Things get vicious during election season. Yard signs. TV ads. Facebook posts. Tweets. Even memes. These things are expected and I can ignore them, share them, change channels, or whatever seems necessary, depending on whether I agree with what they say.
What really bugs me, though, is the use of beloved comic characters in political memes. It’s like when politicians use various rock or country songs at their rallies without the permission of – or paying royalties to – the artist. It’s rude. But more than that, it’s illegal. Creators need to be acknowledged for their work and not have it used without permission.
It doesn’t bother me so much when Hollywood stars are used in memes, for some reason. Sam Elliott, for example, appears in memes, usually with the tagline, “You must be some special kind of stupid.” I figure Sam Elliott is big enough to take care of himself, and if he or his agent objected to this use of his image, they could sue, or at least distribute a letter, counter-meme, tweet, or other communication objecting to the use of his image.
No, it’s the beloved icons of our childhood being used for political purposes that gets my goat (or donkey or elephant). The Peanuts characters, for example, appear in memes representing both parties. You see Lucy pulling the football away from Charlie Brown, and suddenly it’s a metaphor for some legislative policy or promise or position. Linus carries a protest sign with a political message on it that was never there in the original strip.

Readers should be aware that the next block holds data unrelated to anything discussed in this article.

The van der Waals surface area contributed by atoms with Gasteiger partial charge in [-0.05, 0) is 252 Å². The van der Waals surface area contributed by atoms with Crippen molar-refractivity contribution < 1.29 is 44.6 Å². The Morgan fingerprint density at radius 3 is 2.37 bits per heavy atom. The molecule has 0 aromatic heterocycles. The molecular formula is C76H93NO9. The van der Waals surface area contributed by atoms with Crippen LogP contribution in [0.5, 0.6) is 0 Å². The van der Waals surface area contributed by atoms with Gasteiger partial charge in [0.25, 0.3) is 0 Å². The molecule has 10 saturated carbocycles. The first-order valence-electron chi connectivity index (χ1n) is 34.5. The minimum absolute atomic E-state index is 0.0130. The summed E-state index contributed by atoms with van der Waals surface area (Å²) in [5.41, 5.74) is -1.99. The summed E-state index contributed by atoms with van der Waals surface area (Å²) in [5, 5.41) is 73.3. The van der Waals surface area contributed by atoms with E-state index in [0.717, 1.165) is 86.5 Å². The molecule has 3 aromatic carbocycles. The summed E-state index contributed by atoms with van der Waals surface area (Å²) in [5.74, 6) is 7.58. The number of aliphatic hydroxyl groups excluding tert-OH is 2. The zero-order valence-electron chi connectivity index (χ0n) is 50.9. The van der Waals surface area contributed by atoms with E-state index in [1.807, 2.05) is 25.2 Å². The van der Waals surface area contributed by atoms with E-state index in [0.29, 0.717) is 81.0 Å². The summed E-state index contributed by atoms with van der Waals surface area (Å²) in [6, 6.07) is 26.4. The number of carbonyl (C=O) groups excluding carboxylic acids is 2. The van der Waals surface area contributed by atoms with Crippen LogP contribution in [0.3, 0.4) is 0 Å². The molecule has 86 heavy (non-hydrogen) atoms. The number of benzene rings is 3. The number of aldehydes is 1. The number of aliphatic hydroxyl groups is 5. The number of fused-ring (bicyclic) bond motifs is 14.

We (or at least I) don’t know what Charles Schulz’s political leanings were. Would he object to half of these appropriations of his characters? All of them? Which side, if any, should his estate sue or want to issue an injunction against? The answer is far from clear. But I, for one, would prefer to remember Peanuts the way they were in my childhood – naive, lovable Charlie Brown; trusting but insecure Linus; crabby Lucy; talented Schroeder; imaginative Snoopy; lovable Woodstock; and all the others.
In fact, the only remotely political thing I remember from the comics is that the three things one should never discuss with others were “politics, religion, and the Great Pumpkin.”
One set of comic characters you never see misappropriated, though, are Disney-owned ones like Mickey Mouse. Disney is notoriously litigious and goes after anyone who infringes on their copyrights. Even a school that used Disney figures in an unlicensed mural received a cease-and-desist letter and the threat of a lawsuit. Most creative types don’t have Disney’s vast power and considerable finances behind them. It may seem unkind for Disney to be so prickly about the use of their work, but they are merely exercising their legal rights.
If only all creative types could do so. I like to think that there would be fewer political memes starring Peppermint Patty or Calvin and Hobbes, and more original humor regarding political sentiments. I just wish the “wits” responsible for them would create their own cartoons and leave our childhood ones alone.